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In this edition, we dive into the escalating fights against rural solar and wind farms, and the coordinated campaigns that are behind a lot of them.

When an energy company offered to lease 500 acres of Roger Houser’s property for a solar array, it seemed like a great idea. 

Houser’s ranching business in Virginia’s Shenandoah Valley was struggling amid higher fuel and supply prices, and he could make more money leasing out the land, he told NPR and Floodlight. But soon after Houser got the energy company’s offer, a group called Citizens for Responsible Solar stepped in, launching a four-year fight against solar development in the rural county.

Citizens for Responsible Solar isn’t exactly a grassroots group organized by aggrieved neighbors. It was founded outside Washington, D.C., by longtime political operative Susan Ralston, who at first wanted to fight a solar farm near her home, and recruited fellow conservative insiders to join her.

While locals joined Citizens for Responsible Solar in opposing the solar farm on Houser’s property, it was Ralston who launched the campaign against it — and has spread the group’s solar-fighting agenda to campaigns and activists in at least 12 states, NPR and Floodlight report. 

While there are valid reasons to be concerned about a potential solar array, industry analysts say Citizens for Responsible Solar relies on misinformation about solar’s environmental and health effects and pushes the idea that solar energy is “unreliable.” And it’s all contributing to a broader movement against rural clean energy, much of it powered by fossil fuel and utility funding.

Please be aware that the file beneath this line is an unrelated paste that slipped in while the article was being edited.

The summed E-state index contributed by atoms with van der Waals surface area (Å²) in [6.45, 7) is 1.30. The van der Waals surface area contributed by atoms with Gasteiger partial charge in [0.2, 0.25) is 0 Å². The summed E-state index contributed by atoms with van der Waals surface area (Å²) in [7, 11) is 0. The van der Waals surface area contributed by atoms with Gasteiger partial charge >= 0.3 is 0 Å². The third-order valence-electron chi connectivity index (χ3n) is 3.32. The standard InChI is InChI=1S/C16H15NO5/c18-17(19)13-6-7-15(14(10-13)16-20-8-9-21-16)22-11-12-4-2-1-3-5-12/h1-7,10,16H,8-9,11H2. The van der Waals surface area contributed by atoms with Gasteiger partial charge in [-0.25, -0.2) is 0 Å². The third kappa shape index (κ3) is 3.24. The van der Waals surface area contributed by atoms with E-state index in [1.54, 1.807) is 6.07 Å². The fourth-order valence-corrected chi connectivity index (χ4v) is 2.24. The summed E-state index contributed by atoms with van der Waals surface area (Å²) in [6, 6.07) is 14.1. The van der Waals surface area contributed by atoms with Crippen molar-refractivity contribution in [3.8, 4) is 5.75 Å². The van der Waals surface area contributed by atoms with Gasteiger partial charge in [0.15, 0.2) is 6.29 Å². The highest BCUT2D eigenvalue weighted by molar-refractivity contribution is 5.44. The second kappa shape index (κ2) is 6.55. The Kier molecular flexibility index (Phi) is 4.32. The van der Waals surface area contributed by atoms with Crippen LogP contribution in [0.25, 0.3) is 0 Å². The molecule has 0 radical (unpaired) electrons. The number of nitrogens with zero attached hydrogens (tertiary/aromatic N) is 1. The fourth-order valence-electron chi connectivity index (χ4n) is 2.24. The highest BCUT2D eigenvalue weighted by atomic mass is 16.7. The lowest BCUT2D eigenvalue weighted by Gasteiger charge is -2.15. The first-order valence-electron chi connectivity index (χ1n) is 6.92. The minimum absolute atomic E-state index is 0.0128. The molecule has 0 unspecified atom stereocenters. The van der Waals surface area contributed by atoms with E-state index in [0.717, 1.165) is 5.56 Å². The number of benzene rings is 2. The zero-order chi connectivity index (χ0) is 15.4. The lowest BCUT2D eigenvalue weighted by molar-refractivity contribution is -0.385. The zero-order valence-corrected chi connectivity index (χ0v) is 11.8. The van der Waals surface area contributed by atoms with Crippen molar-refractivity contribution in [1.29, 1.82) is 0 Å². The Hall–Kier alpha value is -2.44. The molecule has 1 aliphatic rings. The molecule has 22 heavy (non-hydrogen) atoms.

Read more from NPR and Floodlight’s investigation into Citizens for Responsible Solar.

More clean energy news

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👷‍♀️ A clean energy career boom: Researchers predict Inflation Reduction Act incentives could spur anywhere from 2,000 to 140,000 jobs in each state, with California, Texas and Florida expected to get the most. (Canary Media)

🌊 Flood risks are worse than we think: U.S. properties in flood-prone areas, especially those along the Gulf and Atlantic coasts, are overvalued by as much as $237 billion amid growing flood risk, particularly putting low-income homeowners at risk. (Washington Post)

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☀️ The future of homegrown solar: A made-in-Ohio solar panel technology is poised to take off for three big reasons: It has become cheaper, more efficient, and doesn’t rely on materials from China. (Energy News Network)

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Kathryn brings her extensive editorial background to the Energy News Network team, where she oversees the early-morning production of ENN’s five email digest newsletters as well as distribution of ENN’s original journalism with other media outlets. From documenting chronic illness’ effect on college students to following the inner workings of Congress, Kathryn has built a broad experience in her more than five years working at major publications including The Week Magazine. Kathryn holds a Bachelor of Science in magazine journalism and information management and technology from Syracuse University.